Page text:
In brief:

  • Ink seals, also known as a "chop", have been used by companies in China to authenticate contracts for centuries.
  • The fact that a chop validates a contract alone has led to a number of cases scammers forge the chop's stamp, or rogue executives take control of it and with it unlimited signing authority
  • Blockchain can be used to create a parallel record of all documents chopped, therefore taking the weight off of this ancient means of contract signing

In late June, Chinese internet giant Tencent’s gaming division sued spice maker Lao Gan Ma for an unpaid bill of nearly $1 million. In response, the court’s quickly froze Lao Gan Ma’s corporate bank accounts to preserve liquidity for a settlement. Confused, Lao Gan Ma executives said they had never entered into such a contract. In turn, Tencent produced a copy of the contract with Lao Gan Ma’s company chop — the presence of this sacred stamp means that someone at the highest level had approved the contract. 

But it was all a ruse. The seal a fake, the contract a scam. Quickly, police in Guiyang, Lao Gan Ma’s corporate hometown, announced they had arrested three suspects who police say just wanted to get the digital codes Tencent gives as a gift to new marketing clients.

Scams involving fake company chops, or rogue actors inside companies absconding with them are common in China.  Can blockchain provide a solution?


What is a company chop?

In China, company chops are effectively mandatory for doing business, and replace signatures used in Western countries. While companies in the West would designate officers that have signing authority, and revoke said authority if the person leaves the company or comes under legal scrutiny, in China whoever controls the chop has the power. 

The scandal surrounding control over mining company Bitmain partially involves control of the chop. Often a firm’s legal representative has possession of the chop, and with it, broad, sweeping powers, and in the case of Bitmain contention comes from whether Micree Zhan or Jihan Wu have rights to this coveted position — and possession of the chop.


Given the weight of the corporate chop in China, and the potential for rogue actors or imposters to do serious damage to a company’s fortunes should they control it, there’s a lot of effort being put into creating secondary authentication methods for the chop using blockchain and smart contracts. One example of this is Zhixin Chain, a Hyperledger based platform used to execute smart contracts, digitize the company chop, and delineate ownership of intellectual property.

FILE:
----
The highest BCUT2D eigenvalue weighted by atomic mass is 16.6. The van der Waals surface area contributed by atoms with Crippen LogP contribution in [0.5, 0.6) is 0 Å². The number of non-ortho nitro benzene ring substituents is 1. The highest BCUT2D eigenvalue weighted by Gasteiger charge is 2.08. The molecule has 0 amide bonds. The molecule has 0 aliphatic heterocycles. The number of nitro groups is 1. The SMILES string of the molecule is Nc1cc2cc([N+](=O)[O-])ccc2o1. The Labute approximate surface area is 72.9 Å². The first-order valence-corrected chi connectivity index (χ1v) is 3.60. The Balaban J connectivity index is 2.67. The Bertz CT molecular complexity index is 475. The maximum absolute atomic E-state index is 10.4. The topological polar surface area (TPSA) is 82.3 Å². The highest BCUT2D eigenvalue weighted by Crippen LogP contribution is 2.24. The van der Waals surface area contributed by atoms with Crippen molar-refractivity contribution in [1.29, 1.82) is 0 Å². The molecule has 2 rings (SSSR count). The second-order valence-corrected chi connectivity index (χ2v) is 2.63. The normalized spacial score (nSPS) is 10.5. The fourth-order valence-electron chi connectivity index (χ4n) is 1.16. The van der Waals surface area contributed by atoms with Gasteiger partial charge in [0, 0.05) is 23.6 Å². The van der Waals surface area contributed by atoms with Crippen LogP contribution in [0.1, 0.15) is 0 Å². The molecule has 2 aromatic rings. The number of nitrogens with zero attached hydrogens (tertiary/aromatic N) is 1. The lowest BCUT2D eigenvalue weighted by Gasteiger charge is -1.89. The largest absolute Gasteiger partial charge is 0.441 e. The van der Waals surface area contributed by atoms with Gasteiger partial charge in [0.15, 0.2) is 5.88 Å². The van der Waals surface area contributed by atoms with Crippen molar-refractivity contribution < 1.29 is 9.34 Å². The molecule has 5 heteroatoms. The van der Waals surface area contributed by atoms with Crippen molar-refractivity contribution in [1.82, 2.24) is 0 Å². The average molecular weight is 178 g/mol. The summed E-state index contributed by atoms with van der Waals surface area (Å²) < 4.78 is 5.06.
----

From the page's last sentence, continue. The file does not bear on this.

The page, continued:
Can blockchain replace the company chop?

Zhixin Chain’s Proof of Credit system allows for contracts to be inked, recorded on the blockchain, and funds set aside from the counterparty that are to be paid upon completion of contract. Instead of relying on the company seal as validation that the contract has been authorized by a party, they can point to a timestamp and hash on the blockchain. Nodes of Zhixin Chain’s platform operate as a notary of sorts to help build consensus on the validity of the timestamp. 


Zhixin Chain has partnerships with local courts in Shenzhen, internet law courts in Guangzhou, as well as a pilot project with notary offices in the province of Anhui. 

As proof of the potential for the technology to be held up in the legal system, courts in Shenzhen recently heard a case regarding a copyright dispute where a blogger going by the name of Shushanbixia accused a large media company of plagiarizing one of his posts on a media platform owned by Tencent. According to reports, Zhixin Chain has used to confirm ownership and use China’s version of DMCA laws to remove 8 million files that were infringing on the rightsholders' copyright. 

Chops have been around since 220 BC, the era of the Han Dynasty in China, and have been used for authentication since laws in the country recognized the formation of the first company. A replacement isn’t going to be around anytime soon, however, timestamped, parallel records created by Zhixin Chain might be able to serve as complementary evidence to reduce the importance and take the weight off of such an archaic method of contract signing.

This story was produced in collaboration with our friends at Forkast, a content platform focused on emerging technology at the intersection of business, economy, and politics, from Asia to the world.

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